More on /t/

Sharon Rose reminds me that her 4 1/2-year-old daughter Helen has been pronouncing taps in flapping contexts as [t] for quite some time now. Sharon is Canadian and her parents are English, and due in part to this background Sharon more often than not does not apply flapping herself. Helen’s father Tadesse is from Ethiopia, and there are also very few if any taps to be found in his English.

One might think, then, that Helen has picked up on the tendency in her family’s speech toward the variants without flapping. What’s interesting, though, is that Helen has [t] even where there is no [t] variant; so, words like latter and ladder are both [lætɚ] with a [t].

I have a guess about what’s going on here, consistent with what I’ve said before but probably on as flimsy a limb as what Bob said.

My guess is that Helen has figured out that [t] sometimes alternates with the tap [ɾ] and that [t] is both the basic and the more frequent alternant, even in flapping contexts. She therefore cautiously pronounces [t] much more often, perhaps always, even in flapping contexts. Now consider the fact that [ɾ] and [d] sound much more alike than either sounds like [t], and suppose that Helen therefore can’t yet tell the difference between [ɾ] and [d]. So, even if she hears members of her family say (nonalternating) forms like [lædɚ] with a [d], Helen finds them to be the same as [læɾɚ] with a [ɾ], which she in turn analyzes as /lætɚ/ and pronounces as [lætɚ] with a [t].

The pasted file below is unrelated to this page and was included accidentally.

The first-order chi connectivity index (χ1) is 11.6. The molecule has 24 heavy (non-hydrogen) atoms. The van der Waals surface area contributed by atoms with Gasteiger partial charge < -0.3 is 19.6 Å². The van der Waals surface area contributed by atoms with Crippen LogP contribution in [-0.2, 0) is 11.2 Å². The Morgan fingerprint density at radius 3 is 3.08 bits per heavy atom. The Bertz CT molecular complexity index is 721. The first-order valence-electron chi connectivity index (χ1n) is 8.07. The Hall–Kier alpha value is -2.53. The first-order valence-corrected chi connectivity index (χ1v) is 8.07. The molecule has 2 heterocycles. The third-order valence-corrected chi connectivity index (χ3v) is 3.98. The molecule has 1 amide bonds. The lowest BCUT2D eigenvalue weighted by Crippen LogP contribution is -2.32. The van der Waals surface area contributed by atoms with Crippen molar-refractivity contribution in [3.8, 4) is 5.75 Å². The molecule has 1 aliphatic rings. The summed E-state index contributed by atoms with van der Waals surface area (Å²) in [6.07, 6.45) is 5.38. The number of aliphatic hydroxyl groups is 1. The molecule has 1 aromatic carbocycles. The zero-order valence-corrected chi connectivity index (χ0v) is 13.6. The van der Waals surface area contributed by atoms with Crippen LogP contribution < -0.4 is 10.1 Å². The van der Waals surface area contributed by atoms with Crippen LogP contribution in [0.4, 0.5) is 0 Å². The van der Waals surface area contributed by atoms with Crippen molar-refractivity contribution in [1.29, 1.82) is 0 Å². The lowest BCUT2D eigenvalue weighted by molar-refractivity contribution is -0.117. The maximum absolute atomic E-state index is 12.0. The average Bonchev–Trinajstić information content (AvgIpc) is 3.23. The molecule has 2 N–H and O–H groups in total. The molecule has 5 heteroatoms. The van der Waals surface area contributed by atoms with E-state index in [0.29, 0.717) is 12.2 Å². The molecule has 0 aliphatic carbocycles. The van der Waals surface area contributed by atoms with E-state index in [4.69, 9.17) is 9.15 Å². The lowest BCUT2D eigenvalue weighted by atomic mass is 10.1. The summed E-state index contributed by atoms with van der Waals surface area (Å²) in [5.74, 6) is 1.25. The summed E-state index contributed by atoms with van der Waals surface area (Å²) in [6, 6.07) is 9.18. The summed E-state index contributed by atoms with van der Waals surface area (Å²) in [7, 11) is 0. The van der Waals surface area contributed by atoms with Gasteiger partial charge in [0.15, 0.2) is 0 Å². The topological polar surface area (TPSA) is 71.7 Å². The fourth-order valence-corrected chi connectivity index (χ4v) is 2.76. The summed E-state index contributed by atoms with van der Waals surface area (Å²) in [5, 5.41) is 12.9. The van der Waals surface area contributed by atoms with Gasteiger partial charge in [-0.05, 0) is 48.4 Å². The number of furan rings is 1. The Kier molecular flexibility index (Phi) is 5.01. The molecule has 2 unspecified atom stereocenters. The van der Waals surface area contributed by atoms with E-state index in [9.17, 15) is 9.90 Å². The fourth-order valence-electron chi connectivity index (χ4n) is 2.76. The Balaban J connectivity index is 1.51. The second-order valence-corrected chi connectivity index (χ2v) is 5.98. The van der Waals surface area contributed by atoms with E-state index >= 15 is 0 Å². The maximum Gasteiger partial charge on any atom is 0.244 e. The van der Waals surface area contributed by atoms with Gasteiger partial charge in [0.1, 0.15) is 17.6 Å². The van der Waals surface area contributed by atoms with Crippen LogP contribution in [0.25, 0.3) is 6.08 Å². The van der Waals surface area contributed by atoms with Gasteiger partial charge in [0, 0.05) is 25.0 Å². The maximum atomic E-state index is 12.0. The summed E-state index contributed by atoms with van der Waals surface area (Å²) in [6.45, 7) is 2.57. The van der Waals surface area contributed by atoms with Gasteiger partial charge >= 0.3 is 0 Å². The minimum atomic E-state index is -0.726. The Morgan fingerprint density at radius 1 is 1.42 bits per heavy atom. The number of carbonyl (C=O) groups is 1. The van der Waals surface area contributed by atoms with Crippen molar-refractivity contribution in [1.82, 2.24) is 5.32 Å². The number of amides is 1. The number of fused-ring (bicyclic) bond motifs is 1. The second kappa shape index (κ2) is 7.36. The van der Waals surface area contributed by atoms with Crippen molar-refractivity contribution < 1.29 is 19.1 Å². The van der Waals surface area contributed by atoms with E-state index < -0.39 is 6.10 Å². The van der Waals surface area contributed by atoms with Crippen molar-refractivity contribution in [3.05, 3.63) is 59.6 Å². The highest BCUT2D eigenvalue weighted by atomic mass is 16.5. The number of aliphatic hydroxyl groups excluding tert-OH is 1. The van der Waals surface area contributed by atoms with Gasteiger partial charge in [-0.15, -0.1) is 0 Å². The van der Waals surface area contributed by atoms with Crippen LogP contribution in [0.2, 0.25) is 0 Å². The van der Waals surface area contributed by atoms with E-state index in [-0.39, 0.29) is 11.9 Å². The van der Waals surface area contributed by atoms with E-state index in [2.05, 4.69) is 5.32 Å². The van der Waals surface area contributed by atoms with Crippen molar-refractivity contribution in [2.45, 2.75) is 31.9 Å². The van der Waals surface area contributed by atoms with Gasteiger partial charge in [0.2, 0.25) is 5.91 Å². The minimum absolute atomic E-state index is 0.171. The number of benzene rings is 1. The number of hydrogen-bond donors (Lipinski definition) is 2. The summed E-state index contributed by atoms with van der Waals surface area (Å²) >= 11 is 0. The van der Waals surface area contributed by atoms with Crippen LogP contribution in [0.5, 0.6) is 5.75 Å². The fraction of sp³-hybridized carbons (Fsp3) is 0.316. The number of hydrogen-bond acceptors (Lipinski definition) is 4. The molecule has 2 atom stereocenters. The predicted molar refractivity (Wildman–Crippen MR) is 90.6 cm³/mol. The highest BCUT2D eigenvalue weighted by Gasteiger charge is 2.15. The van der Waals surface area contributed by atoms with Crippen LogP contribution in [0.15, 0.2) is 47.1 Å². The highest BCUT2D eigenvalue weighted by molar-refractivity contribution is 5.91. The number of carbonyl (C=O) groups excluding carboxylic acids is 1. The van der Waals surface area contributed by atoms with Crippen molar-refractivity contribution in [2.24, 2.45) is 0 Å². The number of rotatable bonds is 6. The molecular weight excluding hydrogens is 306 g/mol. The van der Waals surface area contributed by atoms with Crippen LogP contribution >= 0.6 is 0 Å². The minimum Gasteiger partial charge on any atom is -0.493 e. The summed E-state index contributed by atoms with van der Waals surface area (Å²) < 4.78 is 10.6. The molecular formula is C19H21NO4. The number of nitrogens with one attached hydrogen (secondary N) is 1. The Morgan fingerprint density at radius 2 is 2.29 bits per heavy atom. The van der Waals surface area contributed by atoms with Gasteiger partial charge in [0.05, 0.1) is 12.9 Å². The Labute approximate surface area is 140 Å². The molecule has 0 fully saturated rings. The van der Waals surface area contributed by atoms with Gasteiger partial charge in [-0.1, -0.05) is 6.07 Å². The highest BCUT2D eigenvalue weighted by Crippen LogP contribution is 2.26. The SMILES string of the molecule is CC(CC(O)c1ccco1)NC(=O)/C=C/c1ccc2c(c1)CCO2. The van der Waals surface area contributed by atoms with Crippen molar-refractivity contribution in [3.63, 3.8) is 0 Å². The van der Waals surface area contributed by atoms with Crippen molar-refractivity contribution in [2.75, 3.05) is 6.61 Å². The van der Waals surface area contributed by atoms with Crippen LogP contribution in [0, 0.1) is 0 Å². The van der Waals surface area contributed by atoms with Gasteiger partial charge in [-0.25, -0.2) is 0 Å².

This idea differs from Bob’s markedness/underspecification-based idea in that it doesn’t refer at all to the relative markedness/specification of these three sounds, which <a href=”I think has several nontrivial problems. It relies instead on the (I think uncontroversial) acoustic/auditory similarity between [ɾ] and [d] (vs. either of them and [t]), and on the idea (also uncontroversial?) that the relative frequency of allophonic variants may tempt a learner to stick with the more frequent variant.

I’m sure there’s more to say about this, but as I said, I’m out on a limb here. Obviously, Helen’s specific linguistic environment does not necessarily apply to the kids that Sally Thomason talks about, but given the fact that flapping is generally optional and that flapping contexts are plausibly less frequent than non-flapping contexts, their linguistic experiences are probably not too different to matter much.